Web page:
Heisig and WaniKani


#1

So lately I have been hearing how great the Heisig is and that it is arguably the best method for kanji how would WaniKani compare to Heisig? should i start one drop the other or ?

Ps. I did look at couple other threads they were similar but none really answered the question one wanted to do both other one already started Heisig before ect…


#2

Lots of threads about this out there, you never need to limit your search to WK forums

EDIT: Also, you’re asking a community that uses WK. Sure, some may have used RTK in the past, but if they are on WK, then they most likely stopped, preferred WK, and are biased.


#3

Haha so true… thanks for some reason I had never thought of searching reddit


#4

It’s apples and oranges.

WaniKani’s main focus is on comprehension, using a very rigid system of radicals -> kanji -> vocabulary. WaniKani’s main advantage in my opinion is that everything is automatic. You don’t need to worry about creating a study plan, don’t really need to think about the question of “What should I study next?” or “How should I study?” you don’t even need to really worry about how much you want to study at any given time, since WK does all of that for you. And WK provides tools to aid you in remember every single kanji and most of the vocabulary to boot.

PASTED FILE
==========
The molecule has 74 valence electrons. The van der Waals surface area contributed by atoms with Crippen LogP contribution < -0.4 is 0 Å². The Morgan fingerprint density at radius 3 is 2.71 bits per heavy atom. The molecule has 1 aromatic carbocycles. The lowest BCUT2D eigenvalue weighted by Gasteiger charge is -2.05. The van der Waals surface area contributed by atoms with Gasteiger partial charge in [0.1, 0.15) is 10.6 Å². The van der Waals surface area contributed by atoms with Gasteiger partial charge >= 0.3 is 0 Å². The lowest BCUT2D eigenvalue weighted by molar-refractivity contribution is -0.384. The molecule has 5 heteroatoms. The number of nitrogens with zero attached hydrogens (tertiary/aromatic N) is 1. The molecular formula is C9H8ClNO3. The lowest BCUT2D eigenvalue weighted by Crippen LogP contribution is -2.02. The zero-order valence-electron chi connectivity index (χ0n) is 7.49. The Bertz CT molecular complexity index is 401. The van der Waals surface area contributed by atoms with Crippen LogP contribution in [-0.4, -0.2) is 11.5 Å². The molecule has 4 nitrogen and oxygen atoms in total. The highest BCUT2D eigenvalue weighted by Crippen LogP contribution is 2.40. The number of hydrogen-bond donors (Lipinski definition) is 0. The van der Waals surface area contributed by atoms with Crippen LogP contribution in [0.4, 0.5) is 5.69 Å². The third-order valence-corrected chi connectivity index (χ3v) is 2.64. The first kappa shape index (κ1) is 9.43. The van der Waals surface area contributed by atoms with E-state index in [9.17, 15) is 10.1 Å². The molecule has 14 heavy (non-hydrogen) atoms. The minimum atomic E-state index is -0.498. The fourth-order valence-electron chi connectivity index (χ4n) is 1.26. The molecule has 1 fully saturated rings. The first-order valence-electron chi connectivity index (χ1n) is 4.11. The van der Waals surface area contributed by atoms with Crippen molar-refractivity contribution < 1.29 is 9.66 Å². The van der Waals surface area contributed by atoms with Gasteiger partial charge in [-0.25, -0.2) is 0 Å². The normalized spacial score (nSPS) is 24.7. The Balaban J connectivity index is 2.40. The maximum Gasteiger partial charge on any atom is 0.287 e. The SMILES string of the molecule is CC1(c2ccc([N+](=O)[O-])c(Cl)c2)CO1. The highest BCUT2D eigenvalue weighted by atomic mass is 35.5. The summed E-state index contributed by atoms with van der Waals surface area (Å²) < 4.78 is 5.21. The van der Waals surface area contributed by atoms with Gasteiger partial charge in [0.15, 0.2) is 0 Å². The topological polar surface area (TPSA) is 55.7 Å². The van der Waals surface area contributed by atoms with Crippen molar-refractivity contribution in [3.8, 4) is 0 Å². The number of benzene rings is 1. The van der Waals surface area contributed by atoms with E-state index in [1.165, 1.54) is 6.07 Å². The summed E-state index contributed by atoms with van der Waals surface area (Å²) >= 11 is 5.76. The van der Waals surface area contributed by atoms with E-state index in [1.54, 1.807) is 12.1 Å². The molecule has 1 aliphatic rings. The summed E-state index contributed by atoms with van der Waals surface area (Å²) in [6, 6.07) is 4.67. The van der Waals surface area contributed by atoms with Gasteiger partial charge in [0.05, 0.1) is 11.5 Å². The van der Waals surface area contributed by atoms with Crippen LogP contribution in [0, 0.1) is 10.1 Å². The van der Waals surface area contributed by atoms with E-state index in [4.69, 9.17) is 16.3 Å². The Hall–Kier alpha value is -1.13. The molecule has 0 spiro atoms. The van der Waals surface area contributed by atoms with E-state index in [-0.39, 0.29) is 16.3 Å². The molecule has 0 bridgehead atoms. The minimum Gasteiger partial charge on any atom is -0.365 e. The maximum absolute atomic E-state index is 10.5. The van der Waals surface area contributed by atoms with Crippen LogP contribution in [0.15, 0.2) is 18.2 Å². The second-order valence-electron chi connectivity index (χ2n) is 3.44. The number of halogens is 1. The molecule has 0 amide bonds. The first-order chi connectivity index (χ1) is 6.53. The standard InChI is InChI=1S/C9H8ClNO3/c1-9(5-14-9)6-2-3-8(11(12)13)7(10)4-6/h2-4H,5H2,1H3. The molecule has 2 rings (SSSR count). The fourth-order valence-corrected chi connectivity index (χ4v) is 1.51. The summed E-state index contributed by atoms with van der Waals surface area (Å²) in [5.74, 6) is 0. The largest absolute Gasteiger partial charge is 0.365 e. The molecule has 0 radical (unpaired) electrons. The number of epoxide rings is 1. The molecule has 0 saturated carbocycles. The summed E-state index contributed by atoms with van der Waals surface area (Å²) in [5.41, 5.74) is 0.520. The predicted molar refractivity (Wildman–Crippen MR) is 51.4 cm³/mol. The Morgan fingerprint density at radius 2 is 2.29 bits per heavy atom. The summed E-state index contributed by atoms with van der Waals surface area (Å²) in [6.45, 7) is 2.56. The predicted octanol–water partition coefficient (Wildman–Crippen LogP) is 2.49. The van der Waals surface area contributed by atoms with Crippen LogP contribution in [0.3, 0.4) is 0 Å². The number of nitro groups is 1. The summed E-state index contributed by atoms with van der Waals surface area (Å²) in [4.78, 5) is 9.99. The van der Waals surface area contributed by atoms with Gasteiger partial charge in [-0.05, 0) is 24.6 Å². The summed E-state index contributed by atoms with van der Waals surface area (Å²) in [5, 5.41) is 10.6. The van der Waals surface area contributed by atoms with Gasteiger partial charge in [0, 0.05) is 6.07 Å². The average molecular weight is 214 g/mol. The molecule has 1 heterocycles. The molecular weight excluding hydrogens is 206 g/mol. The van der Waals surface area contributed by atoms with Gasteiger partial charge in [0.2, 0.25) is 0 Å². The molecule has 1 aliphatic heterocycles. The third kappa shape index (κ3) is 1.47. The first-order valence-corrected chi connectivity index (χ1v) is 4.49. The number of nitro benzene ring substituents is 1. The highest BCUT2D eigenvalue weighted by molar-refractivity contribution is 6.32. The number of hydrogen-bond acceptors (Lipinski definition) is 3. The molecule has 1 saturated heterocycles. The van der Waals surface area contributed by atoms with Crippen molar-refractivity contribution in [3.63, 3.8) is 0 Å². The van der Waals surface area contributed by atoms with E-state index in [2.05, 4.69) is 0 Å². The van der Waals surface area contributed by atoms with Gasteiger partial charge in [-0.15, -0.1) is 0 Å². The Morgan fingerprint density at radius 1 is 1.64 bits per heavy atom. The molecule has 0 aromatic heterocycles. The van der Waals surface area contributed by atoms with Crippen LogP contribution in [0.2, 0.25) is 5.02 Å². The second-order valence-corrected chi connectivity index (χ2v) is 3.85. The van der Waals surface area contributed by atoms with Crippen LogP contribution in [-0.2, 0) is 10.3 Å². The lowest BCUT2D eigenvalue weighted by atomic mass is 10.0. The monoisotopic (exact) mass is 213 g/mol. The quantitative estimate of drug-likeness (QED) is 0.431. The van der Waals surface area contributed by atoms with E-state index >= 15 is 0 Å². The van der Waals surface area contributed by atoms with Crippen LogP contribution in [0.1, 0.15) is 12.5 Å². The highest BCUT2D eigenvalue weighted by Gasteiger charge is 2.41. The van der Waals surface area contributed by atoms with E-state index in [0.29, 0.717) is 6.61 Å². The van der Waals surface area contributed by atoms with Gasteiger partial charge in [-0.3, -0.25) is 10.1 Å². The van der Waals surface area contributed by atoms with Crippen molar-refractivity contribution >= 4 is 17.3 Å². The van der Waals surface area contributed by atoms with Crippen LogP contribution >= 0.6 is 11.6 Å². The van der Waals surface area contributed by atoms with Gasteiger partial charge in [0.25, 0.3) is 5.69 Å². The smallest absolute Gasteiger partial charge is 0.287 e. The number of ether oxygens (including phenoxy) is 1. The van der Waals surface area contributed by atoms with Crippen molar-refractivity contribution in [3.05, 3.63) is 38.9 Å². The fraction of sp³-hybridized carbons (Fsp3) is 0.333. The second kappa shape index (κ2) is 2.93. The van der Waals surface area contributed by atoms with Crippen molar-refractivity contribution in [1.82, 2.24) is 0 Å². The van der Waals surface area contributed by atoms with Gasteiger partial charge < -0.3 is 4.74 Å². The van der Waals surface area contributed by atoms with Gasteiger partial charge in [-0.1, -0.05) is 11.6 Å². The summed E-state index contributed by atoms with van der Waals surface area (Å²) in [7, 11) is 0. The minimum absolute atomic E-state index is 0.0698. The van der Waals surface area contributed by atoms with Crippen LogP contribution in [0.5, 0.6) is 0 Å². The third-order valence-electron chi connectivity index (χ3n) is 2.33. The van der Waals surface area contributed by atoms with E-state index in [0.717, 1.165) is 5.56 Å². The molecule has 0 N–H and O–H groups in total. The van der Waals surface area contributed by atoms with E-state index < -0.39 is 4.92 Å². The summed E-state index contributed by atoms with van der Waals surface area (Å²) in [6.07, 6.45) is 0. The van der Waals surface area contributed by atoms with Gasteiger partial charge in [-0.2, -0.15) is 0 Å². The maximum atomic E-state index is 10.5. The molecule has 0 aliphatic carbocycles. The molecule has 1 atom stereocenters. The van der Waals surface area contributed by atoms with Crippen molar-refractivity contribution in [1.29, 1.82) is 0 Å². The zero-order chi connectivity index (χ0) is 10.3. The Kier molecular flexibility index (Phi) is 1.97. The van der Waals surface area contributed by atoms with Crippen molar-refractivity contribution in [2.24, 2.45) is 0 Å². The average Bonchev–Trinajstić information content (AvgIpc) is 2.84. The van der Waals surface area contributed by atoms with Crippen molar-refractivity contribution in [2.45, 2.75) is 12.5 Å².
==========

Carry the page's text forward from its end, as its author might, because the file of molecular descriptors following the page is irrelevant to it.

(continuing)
Heisig’s main focus is on writing the kanji, and understanding the meanings. It doesn’t even include readings of the kanji, or sample vocabulary as far as I know. It also doesn’t even have mnemonics for remembering all of the kanji, expecting you to create your own after a certain point. However, there are lots of resources that you can find online for readings, mnemonics and so on, if you really like. I personally think that’s a little bit of a hassle.